Nausea/Vomiting and Chemotherapy

Cancer Treatment: Nausea/Vomiting and Chemotherapy

The side effects of chemotherapy depend on the type of chemotherapy and the amount given. Anticipating and managing side effects can help to minimize them and provide the best possible experience for the person receiving chemotherapy.

What are the types of nausea and vomiting associated with chemotherapy?

As each person's individual medical profile and diagnosis is different, so is his or her reaction to treatment. Side effects may be severe, mild, or absent. Be sure to discuss with your cancer care team possible side effects of treatment before the treatment begins.

According to the National Cancer Institute (NCI), based on the time when the side effects occur, the following are four types of nausea and vomiting associated with chemotherapy to treat cancer:

What causes nausea and vomiting?

The brain controls nausea and vomiting. Nausea is controlled by autonomic nerves, which control involuntary bodily functions such as heartbeat and breathing. Various irritants, such as smells, taste, anxiety, pain, motion, or digestive chemicals, can trigger a vomiting center in the brain to initiate vomiting as a reflex. Many factors influence whether a person will experience nausea and vomiting. Some chemotherapy drugs are more likely to cause reactions than others. Females and people under the age of 50 are more likely to experience nausea and vomiting. People who are prone to motion sickness or anxiety are more likely to react to chemotherapy with nausea and vomiting.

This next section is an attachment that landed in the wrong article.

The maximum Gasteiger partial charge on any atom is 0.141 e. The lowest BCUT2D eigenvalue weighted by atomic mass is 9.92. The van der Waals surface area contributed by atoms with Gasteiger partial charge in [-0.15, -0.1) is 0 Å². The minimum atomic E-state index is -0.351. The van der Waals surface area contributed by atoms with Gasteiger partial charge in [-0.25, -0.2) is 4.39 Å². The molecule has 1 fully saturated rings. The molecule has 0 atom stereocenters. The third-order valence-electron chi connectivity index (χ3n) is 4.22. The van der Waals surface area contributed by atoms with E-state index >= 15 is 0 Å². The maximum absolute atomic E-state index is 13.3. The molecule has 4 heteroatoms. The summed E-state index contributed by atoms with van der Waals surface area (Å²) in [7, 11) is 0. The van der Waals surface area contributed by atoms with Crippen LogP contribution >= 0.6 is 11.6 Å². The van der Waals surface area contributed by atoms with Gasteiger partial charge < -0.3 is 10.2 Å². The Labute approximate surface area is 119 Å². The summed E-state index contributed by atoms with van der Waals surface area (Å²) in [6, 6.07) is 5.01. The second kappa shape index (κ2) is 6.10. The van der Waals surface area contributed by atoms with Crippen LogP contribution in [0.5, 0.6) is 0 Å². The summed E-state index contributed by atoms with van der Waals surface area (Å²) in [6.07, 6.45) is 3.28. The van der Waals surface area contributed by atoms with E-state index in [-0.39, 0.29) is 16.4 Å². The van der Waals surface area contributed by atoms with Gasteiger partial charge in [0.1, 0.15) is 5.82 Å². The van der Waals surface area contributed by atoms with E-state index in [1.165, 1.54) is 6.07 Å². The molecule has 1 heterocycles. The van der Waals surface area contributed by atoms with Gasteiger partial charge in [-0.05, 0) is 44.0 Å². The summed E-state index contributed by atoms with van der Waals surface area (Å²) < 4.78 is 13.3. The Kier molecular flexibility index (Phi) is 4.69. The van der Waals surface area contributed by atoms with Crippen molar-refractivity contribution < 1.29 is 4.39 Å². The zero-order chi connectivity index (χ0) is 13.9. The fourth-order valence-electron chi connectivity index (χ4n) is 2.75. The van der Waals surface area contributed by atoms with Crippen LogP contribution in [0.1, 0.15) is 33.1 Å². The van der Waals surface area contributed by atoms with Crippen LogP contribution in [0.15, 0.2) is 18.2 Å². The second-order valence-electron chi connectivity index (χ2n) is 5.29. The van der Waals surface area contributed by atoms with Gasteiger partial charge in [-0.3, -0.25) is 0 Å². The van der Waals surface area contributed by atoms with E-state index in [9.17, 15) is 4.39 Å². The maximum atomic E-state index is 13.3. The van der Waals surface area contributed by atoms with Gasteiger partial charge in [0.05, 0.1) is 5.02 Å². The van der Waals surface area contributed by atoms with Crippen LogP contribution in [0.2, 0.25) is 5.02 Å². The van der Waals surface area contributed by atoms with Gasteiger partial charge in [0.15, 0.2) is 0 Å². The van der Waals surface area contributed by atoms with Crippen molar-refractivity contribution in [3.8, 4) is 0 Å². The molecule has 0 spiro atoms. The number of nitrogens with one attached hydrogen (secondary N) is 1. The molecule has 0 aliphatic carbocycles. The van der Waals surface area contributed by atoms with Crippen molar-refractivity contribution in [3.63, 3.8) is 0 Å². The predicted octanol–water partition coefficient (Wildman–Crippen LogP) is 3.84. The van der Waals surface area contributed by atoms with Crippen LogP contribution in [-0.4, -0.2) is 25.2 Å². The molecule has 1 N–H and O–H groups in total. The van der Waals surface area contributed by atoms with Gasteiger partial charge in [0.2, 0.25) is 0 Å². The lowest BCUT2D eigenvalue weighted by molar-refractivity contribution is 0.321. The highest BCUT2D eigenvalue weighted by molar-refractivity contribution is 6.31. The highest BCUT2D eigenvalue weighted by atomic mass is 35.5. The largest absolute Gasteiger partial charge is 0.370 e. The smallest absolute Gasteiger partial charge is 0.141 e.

Managing nausea and vomiting

Sometimes, a combination of antinausea drugs and alternative therapies will help to minimize nausea and vomiting. It is very important to maintain the proper electrolyte balance and ensure that vomiting does not deplete the body of important nutrients. Uncontrolled nausea and vomiting are serious problems that must be managed in order to prevent malnutrition, dehydration, and mental changes. All of these problems negatively impact the patient's quality of life and ability to perform daily activities. Report vomiting that lasts more than a day to your doctor.

The NCI provides the following tips for dealing with nausea and vomiting:

Eating and drinking:

Eating before treatment:

Other tips:

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